/* Any of these with positive lengths will work */

.col {
  border-top: 1px solid white;
  border-bottom: 1px solid white;
  padding-top: 1rem;
  padding-bottom: 1rem;
  min-height: 1px;
}

So yeah, not super common, but if you're making a grid system you might as well have something in there to prevent collapsing.

Comments

  1. Dear Chris Sir,
    i like your website so much and wait your new post. i have a problem , can u please post a tutorial like this article. 3 different div
    if one div have 180px height according to content and 2nd div has 210px height and 3rd div has 399px height according to content. and these three div have float left, can u please post a article that div1 and div automatic 100% like other 3rd div.

    sorry for poor english, i m quite new in css, so hope you will go tmy point/ques what i mean to ask.

    waiting your co-operate response

    manay thanks css-tricks team

  2. Permalink to comment#

    Thanks for this so lot! I had a bunch of sleepless nights because of these collapses.

  3. Jens Törnell
    Permalink to comment#

    I use to set   but this might be a better solution.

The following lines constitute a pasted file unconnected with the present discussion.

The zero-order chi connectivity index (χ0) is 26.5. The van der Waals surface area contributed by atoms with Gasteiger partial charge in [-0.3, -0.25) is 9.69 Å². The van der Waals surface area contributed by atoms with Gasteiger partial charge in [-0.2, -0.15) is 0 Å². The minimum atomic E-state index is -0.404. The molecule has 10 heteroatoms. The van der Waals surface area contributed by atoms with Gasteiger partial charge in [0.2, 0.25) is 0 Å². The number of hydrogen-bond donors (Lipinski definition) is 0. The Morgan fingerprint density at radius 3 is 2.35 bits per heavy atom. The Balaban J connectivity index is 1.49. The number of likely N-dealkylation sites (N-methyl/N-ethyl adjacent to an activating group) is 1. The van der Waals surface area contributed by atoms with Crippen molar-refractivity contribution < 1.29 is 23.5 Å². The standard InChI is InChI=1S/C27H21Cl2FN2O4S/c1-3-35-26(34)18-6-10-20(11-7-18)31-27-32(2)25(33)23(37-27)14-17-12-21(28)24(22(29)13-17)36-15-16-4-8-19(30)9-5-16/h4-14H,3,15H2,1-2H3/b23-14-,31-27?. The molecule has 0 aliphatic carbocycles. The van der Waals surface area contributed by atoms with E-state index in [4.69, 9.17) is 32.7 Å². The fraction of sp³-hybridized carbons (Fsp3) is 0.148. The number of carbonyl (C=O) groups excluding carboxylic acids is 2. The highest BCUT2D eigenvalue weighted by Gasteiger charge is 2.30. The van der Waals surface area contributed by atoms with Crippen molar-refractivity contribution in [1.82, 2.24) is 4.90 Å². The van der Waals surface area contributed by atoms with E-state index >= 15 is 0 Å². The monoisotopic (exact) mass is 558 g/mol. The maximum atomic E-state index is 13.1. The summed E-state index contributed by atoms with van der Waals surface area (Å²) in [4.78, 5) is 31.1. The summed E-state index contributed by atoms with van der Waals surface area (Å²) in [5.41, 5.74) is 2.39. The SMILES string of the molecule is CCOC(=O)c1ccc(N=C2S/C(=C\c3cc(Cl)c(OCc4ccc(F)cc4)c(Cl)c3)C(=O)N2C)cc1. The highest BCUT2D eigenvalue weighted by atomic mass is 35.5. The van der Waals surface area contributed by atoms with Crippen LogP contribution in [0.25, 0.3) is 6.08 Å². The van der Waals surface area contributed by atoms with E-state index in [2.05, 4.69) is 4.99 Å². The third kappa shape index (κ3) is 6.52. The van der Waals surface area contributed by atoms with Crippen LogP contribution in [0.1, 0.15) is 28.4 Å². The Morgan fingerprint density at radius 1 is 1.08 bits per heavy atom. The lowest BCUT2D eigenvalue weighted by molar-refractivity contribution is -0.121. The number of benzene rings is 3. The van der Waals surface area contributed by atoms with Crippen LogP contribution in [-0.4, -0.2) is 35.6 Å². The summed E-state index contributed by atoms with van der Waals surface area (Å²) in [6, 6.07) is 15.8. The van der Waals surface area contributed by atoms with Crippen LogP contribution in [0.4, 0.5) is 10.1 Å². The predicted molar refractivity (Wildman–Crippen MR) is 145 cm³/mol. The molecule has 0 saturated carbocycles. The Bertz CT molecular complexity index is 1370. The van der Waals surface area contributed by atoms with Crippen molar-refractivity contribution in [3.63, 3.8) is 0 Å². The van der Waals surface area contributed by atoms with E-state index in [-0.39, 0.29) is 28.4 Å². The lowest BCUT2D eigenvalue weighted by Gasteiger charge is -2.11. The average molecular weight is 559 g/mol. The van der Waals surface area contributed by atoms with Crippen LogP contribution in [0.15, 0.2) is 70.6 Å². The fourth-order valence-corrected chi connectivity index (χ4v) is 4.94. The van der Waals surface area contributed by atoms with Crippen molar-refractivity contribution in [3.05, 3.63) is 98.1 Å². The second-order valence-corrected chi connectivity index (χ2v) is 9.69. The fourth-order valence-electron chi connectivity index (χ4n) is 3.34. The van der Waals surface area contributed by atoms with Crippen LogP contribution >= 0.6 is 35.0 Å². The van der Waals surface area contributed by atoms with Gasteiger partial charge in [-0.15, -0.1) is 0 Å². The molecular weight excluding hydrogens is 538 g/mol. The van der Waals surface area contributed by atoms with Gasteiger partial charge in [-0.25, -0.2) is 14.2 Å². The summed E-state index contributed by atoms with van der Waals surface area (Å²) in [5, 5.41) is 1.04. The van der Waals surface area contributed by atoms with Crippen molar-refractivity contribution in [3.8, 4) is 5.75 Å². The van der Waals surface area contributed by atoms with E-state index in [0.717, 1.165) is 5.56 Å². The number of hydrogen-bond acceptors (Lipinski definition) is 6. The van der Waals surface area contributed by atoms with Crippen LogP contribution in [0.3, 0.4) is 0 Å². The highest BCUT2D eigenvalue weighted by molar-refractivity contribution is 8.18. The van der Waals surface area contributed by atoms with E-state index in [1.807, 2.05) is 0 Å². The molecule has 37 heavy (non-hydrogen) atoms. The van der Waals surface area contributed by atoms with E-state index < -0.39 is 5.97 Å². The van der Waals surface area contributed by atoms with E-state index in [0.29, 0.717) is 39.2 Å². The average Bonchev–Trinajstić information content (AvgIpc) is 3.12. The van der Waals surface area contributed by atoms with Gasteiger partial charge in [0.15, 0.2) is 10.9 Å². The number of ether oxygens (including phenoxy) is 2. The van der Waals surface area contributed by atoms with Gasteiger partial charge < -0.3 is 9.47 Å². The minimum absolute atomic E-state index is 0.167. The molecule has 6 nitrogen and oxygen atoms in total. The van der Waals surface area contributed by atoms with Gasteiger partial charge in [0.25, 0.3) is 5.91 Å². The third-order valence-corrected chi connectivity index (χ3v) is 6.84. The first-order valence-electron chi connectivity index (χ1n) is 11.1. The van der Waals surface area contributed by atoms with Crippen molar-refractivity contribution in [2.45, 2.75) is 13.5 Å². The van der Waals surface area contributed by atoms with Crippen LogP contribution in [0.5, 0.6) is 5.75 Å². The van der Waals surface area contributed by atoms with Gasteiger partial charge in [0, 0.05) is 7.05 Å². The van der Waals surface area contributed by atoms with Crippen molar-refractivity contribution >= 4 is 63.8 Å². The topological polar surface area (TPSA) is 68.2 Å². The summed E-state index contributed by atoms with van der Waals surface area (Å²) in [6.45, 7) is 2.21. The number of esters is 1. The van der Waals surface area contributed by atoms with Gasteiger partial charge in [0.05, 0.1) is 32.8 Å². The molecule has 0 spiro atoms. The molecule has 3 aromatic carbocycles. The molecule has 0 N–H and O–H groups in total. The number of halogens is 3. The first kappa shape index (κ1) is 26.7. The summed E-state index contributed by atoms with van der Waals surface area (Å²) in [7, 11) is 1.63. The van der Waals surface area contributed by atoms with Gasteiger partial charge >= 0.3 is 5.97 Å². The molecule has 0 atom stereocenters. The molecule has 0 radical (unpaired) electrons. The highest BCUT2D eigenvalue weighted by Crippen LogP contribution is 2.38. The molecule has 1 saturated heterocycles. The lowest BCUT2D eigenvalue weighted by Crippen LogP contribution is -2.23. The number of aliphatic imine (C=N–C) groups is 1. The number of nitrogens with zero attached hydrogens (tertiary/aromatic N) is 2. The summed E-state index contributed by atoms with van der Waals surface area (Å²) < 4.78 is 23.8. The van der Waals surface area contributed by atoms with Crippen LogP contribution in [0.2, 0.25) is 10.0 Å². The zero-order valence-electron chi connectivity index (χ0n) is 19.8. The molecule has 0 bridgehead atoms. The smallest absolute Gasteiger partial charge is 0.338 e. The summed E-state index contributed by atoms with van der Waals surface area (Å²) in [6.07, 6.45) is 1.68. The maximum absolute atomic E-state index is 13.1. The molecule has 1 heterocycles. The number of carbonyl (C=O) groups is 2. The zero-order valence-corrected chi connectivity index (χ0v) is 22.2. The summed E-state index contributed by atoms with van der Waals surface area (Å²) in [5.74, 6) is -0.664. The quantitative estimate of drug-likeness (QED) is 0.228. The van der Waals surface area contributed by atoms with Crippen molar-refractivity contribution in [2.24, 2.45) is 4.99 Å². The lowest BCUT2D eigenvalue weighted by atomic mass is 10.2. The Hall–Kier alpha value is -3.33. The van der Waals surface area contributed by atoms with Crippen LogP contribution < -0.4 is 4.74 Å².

4. Cp
    Permalink to comment#
    • Paul d'Aoust
      Permalink to comment#

      Clever and interesting! I’m not entirely sure I understand the positioning of the example in that article, but I think I get the general gist.

      Another technique that I really like (actually, I always use it for grids) doesn’t suffer from the collapsing horizontal columns problem: zen grids.

  5. Permalink to comment#

    I used to include a non breaking space to create “dummy content” and avoid problems with empty columns but this solution seems to be better. :-)

  6. As you have already said this isn’t a common problem but nice to have in mind if something like this goes wrong. Thanks for the post Chris. As always it is truly awesome stuff.

  7. Permalink to comment#

    How about not using floats at all?
    .element { display: inline-block; width: 33.333%; }